From Reagan to Zuckerberg, the enduring relevance of a 14th-century Arab historianby Sameer Rahim / April 30, 2018 / Leave a comment
Ronald Reagan once cited him. Mark Zuckerberg picked his great work as one of his book club choices. And the British historian Arnold Toynbee described it “as undoubtedly the greatest work of its kind that has ever yet been created by any mind in any time or place.” These are pretty unusual encomia for a 14th-century North African historian—but then Ibn Khaldun was an unusually gifted man. His Muqaddimah is a book-length introduction—or prolegomena—to a much longer history of the world. Such histories were common among Arab writers, but no one before him had developed such an advanced theory about why civilisations rise, and why they fall. He looked at material factors in history and cast a sceptical eye over the outlandish stories and tall tales of previous works. A devout Muslim, he nonetheless didn’t ascribe events solely to divine ordinances: the human factor always prevailed.
Robert Irwin’s new book Ibn Khaldun: An Intellectual Biography (Princeton) is both an introduction to his work and an original intervention in Ibn Khaldun studies. Irwin, the Middle East Editor of the Times Literary Supplement and author of acclaimed books on The Arabian Nights and the Alhambra, spoke to Prospect’s Managing Editor Sameer Rahim. They met at Irwin’s home in south London where they talked about what Ibn Khaldun can teach us about the way modern societies work.
Sameer Rahim: What is it about Ibn Khaldun that appeals to figures like Mark Zuckerberg and his other modern fans?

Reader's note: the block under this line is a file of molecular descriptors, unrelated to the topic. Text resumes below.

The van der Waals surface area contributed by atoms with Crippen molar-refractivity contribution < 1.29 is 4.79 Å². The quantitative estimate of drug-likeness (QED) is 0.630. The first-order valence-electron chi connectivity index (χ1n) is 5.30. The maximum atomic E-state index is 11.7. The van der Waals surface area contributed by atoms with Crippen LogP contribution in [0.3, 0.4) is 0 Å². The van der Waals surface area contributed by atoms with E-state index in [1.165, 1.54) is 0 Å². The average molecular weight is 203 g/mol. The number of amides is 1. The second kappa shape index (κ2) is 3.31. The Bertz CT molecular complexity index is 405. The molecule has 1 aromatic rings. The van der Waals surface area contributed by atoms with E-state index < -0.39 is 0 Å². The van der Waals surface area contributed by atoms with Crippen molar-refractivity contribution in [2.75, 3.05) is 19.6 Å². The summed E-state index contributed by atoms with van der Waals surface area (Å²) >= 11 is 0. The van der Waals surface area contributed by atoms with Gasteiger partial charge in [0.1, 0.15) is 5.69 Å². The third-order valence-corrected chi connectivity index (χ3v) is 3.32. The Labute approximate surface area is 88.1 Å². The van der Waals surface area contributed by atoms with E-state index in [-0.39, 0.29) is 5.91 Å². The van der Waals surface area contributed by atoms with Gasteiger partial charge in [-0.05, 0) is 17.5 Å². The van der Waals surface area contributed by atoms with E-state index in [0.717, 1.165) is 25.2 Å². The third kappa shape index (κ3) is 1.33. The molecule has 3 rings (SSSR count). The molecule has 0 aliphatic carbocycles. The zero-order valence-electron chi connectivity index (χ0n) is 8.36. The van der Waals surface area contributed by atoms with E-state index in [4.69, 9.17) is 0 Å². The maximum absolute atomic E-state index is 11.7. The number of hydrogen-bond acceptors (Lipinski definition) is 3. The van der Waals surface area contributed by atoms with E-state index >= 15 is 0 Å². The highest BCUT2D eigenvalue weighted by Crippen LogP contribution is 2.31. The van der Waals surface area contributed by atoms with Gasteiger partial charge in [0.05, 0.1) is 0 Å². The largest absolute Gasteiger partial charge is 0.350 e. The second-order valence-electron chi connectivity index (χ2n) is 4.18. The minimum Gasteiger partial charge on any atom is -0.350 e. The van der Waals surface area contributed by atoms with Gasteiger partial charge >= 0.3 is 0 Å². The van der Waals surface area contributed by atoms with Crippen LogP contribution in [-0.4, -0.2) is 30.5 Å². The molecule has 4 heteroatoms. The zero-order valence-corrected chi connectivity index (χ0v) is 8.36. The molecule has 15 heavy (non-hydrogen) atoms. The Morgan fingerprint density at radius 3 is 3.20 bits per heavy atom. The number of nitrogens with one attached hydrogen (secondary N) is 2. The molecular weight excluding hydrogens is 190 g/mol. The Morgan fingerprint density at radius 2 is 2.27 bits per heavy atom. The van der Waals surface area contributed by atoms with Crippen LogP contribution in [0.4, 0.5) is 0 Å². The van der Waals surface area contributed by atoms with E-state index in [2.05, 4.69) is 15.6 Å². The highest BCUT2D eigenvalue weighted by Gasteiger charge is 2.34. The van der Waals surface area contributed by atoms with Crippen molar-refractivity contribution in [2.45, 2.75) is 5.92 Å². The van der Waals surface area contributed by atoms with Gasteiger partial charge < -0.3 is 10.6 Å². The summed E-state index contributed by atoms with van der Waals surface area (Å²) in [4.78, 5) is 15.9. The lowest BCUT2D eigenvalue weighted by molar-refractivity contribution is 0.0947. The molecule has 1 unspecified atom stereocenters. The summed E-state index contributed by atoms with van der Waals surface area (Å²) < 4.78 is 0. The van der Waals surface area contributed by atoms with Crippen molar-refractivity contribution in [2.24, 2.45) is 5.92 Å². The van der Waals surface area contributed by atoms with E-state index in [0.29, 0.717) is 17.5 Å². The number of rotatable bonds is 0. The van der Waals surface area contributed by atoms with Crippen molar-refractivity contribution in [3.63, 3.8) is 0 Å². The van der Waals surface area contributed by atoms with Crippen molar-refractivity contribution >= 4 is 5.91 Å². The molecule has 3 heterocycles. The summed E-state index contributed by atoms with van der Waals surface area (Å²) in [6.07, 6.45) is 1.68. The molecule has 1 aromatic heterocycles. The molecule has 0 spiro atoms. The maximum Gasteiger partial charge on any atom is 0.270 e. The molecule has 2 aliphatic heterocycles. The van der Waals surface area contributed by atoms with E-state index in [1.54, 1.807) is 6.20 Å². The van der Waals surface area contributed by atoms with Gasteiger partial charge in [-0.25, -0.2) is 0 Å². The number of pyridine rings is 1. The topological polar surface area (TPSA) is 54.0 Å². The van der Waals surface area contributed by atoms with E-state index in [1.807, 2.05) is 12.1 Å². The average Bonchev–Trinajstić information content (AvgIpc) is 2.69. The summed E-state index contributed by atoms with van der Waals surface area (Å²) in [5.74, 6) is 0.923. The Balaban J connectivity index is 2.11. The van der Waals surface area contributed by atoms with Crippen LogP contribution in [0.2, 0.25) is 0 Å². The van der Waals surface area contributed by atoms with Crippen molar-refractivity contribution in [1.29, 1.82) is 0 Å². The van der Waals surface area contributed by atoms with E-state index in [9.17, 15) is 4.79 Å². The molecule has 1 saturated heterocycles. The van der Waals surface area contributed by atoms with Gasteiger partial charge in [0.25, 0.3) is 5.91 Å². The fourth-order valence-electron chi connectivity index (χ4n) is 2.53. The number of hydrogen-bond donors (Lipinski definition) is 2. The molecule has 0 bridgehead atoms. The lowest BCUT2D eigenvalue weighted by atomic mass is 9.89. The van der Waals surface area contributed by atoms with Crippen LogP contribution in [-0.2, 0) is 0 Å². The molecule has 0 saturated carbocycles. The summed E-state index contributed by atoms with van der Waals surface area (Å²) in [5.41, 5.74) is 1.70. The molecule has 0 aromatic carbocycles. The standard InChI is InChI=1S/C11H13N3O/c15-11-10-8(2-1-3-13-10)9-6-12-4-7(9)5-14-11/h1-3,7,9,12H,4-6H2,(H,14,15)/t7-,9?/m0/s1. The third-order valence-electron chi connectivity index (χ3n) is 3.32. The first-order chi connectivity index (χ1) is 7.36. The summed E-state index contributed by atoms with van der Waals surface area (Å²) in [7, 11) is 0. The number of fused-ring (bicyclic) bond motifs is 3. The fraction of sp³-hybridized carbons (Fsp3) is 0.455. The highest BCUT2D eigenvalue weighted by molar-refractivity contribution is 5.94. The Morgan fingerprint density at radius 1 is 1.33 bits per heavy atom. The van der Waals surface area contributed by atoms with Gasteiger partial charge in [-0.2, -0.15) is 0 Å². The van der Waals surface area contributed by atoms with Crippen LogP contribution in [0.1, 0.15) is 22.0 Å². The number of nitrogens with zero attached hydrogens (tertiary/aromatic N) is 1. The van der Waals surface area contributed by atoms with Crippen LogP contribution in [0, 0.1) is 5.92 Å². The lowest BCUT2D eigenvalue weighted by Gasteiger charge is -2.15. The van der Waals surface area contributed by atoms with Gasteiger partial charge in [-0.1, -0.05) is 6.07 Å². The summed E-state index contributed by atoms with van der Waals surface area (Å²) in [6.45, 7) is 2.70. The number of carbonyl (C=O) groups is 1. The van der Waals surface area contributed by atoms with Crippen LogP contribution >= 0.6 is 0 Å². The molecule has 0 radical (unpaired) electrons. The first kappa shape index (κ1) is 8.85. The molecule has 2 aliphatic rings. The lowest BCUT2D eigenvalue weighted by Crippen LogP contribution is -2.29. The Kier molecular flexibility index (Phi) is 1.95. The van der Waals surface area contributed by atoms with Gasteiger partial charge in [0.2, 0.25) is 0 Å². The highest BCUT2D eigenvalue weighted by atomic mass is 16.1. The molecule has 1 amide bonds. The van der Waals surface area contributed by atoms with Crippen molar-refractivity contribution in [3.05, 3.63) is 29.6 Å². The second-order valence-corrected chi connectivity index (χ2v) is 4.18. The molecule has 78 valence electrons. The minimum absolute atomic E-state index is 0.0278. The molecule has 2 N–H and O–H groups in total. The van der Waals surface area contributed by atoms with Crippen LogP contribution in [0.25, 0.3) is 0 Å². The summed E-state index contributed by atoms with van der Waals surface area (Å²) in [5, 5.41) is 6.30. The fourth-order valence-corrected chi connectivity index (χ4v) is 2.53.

Robert Irwin: It is the delusive appearance of modernity in Ibn Khaldun’s thinking. Sociologists and anthropologists and cultural studies people think: aha, I’ve found an intellectual ancestor. They argue he’s the father of ethnography, or sociology. But there are other factors: he did have a remarkably colourful career: he spent time in prison, fought in battles with the Bedouin, encountered the would-be world conquerer Tamerlane. He visited Granada and Pedro the Cruel. Moreover the scope of the Muqaddimah is enormous: it’s nothing less than the study of the principles of how to do history. He talks about the cyclical rise and fall of dynasties. For Ibn Khaldun, a wave of nomadic invaders bonded by Asabiyyah—a kind of social bonding force or esprit de corps—conquer a city. But as they settle down they become weak and decadent and therefore ripe to be conquered by another set of people. That’s the core argument of the Muqaddimah, but there’s so much else: discussions of music and Berber literature, pedagogy and economics and the occult. It’s an encyclopaedic guide to all knowledge as it existed in the 14th century.